When I was a new wheelchair user, I asked some friends on wheels where my husband and I should escape to for a weekend getaway. The idea of travelling with wheelchair accessibility in mind was something we were still wrapping our minds around and we didn’t know where to start. To my surprise, many suggested Whistler.
Maybe it was just me, but a mountain resort didn’t exactly scream wheelchair friendly. I was envisioning a place where everything is flat and paved. However, with many assurances and a few tips and tricks, we booked a hotel and headed to the mountains.
That was in 2016. Since then, Whistler has become one of our favourite, accessible destinations to visit as a family – especially in the summer. Being on the trails as the sun breaks through the trees, the afternoons spent lakeside and the evenings wandering through Whistler Village to the sounds of people simply enjoying life – none of it ever gets old. And how could it? Whistler is somewhere we can be spoiled by both natural and manmade experiences. It is the best of summer and we’re always grateful to go back.
However, mistakes have been made over the years. Most notably was a poorly researched route from our vacation rental to Whistler Village that had me attempting to wheel down the face of Blackcomb Mountain. Although I’m sure it was most entertaining to the many onlookers sipping their drinks on the patios below, it is not something I suggest repeating. Since then, we’ve refined our tactics. Benefit from what we’ve learned and discover how we do Whistler with a wheelchair.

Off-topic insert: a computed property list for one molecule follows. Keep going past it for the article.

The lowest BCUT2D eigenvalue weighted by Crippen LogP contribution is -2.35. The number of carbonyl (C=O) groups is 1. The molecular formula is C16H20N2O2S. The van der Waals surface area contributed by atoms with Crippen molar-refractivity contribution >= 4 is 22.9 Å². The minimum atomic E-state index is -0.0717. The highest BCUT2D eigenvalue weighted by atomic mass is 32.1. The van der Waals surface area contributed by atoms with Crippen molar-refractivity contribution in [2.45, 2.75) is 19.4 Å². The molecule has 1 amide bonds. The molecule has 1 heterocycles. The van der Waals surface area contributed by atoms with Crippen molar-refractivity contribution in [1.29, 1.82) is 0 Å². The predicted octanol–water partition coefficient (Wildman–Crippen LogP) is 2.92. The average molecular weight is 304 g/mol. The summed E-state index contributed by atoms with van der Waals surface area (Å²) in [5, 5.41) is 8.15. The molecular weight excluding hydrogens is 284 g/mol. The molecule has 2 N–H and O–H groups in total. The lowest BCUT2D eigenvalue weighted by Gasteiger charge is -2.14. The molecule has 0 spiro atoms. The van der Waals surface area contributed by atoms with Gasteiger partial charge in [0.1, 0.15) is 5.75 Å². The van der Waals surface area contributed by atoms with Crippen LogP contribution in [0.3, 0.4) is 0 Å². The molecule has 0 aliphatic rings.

Whistler Village is the picturesque town in a Hallmark movie mixed with the shopping and dining experiences of your favourite downtown street. But even when it’s bustling with people, it feels miles away from ordinary, as the overall vibe of this car-free village is that of enjoyment, adventure and relaxation.
Accessibility wise, Whistler Village is great. As a manual wheelchair user, I like to bring my power assist device with me, but I have seen many people muscle it up the hills. Ramps and elevators are always there, even if they’re around a corner. Keep a look out for the standard blue wheelchair signs posted around the village, they often point in the direction of access.
The playground, located at the north end of the Village, is a highlight for families. It is the kind of accessible play space that assures no child or parent feels left out of the action. Beyond that, we love to settle into the various patios, the people-watching, the souvenir shops, and the breathtaking views of mountain peaks that rise up on all sides, holding the village between them.
PEAK 2 PEAK Gondola
We first spotted the cars of the PEAK 2 PEAK Gondola as we sat in the Village eating ice cream cones. They appeared to be hanging in mid-air, as if by magic. After assuring the children (and maybe myself) that there were in fact strong cables securing the cars safely in place, we went to check it out for ourselves.
The gondola slowed as it approached the loading area making it simple to maneuver the barrier-free entrance. Inside, we were pleased to see there was plenty of room for our entire family. As we left the station, a blanket of treetops sprawled out far below us, making the giant trees on the valley floor – 436 metres down – seem miniature. The four-and-a-half-kilometre ride between the peaks of Whistler and Blackcomb mountains took 11 minutes and managed to accomplish one very surprising thing: silence from my children. So, while the gondola may not run on magic, there was certainly something magical about it.
Squamish Lil’wat Cultural Centre